BBK CAI/tune needed or not?

Discussion in '2005+ Ford Mustang v6 4.0L Tech' started by Joshiemitsue, Jun 21, 2019.

  1. Joshiemitsue

    Joshiemitsue Junior Member

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    Seeing mixed reviews on this CAI. Will it need the tune later on or is it just fine without the tune. Understandably it should being a performance intake but also seeing people saying codes will pop up immediately and some say they none do. Worth the money and or trouble for a V6?
     
  2. fdjizm

    fdjizm Drag Queen

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    If it doesn't need a tune it's not really going to add anything (same MAF size)
     
  3. 08MustangDude

    08MustangDude forum member

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    You will know when you install it. These cars are sensitive to intakes,
    and many do require a tune. Think of it this way, if you put an intake
    on that does not require a tune, when why would that intake help you
    in the first place? You want the intake that needs a tune, that is a
    clear indication that it will get you a significant gain.
     
  4. Granatelli

    Granatelli forum member

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    The question then becomes - where did the power come from? The intake or custom tune. I would agree for the most part there are a lot of CAI on the market that sound better but don't increase airflow enough to make a difference. Consider a free flow throttle body as well as the CAI and the tune all as one big step
     
  5. 08MustangDude

    08MustangDude forum member

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    Both, and here's how you can tell.

    Tune the car, keep the factory intake on, and then run it.
    Take the factory intake off, put the BBK on, and run it again.

    The only way to gain real power with an intake is the bigger MAF, and the
    tune to adjust AIR:FUEL for it. I am running the K&N FIPK intake tune,
    with the factory intake with a Spectre filter, and it runs fine. As soon
    as I can get another intake, I will swap it and see if there are any gains.

    The engine is only capable of a max CFM, and the factory intake is well above
    the CFM the engine can pull naturally aspirated. The restrictions and turbulence
    interference is at the factory intake tube and paper filter. The smooth mandrel
    bends of an aftermarket intake remove the turbulence and restriction. Those
    accordion sections in an intake tube cause the turbulence. The factory air filter
    can be the restriction on air flow, especially as it fills with debris and dirt. Cone
    filters, if you were to cut one down the center and roll it out straight, will be twice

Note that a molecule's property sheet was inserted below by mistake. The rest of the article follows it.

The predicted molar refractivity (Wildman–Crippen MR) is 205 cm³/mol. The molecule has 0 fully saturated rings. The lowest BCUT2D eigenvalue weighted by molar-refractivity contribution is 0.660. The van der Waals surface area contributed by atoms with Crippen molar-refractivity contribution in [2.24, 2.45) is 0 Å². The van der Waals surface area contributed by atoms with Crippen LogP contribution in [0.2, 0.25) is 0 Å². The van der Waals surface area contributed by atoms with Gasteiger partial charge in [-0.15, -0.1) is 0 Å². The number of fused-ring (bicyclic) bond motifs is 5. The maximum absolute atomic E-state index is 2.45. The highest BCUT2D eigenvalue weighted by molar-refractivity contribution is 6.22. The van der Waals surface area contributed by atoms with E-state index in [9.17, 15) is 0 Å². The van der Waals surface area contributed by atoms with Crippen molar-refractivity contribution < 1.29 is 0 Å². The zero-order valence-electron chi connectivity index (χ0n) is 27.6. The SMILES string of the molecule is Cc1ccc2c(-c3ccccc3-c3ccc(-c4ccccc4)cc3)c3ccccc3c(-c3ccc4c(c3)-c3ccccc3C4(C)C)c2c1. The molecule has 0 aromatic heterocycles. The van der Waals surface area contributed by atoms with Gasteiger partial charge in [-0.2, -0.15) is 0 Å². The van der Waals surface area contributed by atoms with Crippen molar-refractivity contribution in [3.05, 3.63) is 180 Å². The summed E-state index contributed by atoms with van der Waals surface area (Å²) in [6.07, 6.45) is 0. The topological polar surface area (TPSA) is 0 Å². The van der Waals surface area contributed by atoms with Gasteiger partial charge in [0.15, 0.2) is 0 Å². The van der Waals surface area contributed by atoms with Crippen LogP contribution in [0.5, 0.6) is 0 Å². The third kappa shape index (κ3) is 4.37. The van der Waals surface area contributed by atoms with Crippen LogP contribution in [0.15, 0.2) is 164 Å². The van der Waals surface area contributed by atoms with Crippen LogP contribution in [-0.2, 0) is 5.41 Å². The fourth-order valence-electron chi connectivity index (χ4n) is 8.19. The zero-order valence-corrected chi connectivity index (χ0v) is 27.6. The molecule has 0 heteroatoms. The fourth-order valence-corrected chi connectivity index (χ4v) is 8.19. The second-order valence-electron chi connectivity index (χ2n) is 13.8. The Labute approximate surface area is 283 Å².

as long as the factory filter. The CONE filter covers more area than a flat panel
    filter does. A bigger intake tube will increase volume, and if done right, add
    a Venturi effect to air-flow as it narrows down to the TB.

    Intake does make more of a difference on forced air induction. I had a '15 Jetta
    TSI. I put a boost module on it, +4 boost, and ran the factory intake. Was a
    lot better, like a whole new car. Then I put the InJen intake on it, and WOW,
    what a difference; new car again. Then I went to +6 boost, damn nice. So,
    I put the factory intake back on for a test, with +6 boost, and it ran like the
    +4 setting with the InJen on. So, they do make a difference for air flow and
    volume.
     
  6. Granatelli

    Granatelli forum member

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    Laminar airflow is defined as air moving at the same speed and in the same direction, with no or minimal cross-over of air streams (or “lamina”). By contrast, turbulent flow creates swirls and eddies that deposit particles on surfaces randomly and unpredictably.

    The factory is more concerned with intake air decibels than airflow. Their standards and the aftermarkets standards are world apart.
     
  7. 08MustangDude

    08MustangDude forum member

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    They also make intakes for Venturi effect, they start at like 4" then go down to the TB size.
    A lot of good aftermarket Charger intakes are like that, the Air Hammer, and what not.

    You do not want swirl in the intake, but do going into the combustion chamber. Volkswagen
    adds devices that swirl the air into the motor, they call them swirl valves. A P1130 code
    for VW would means there is an issue with it; Nissan too... Different for others, like, FORD
    it means Lack of Upstream Heated Oxygen Sensor Switch Adaptive Fuel Limit Bank 1, which
    is a generic description for other cars, except VW and Nissan...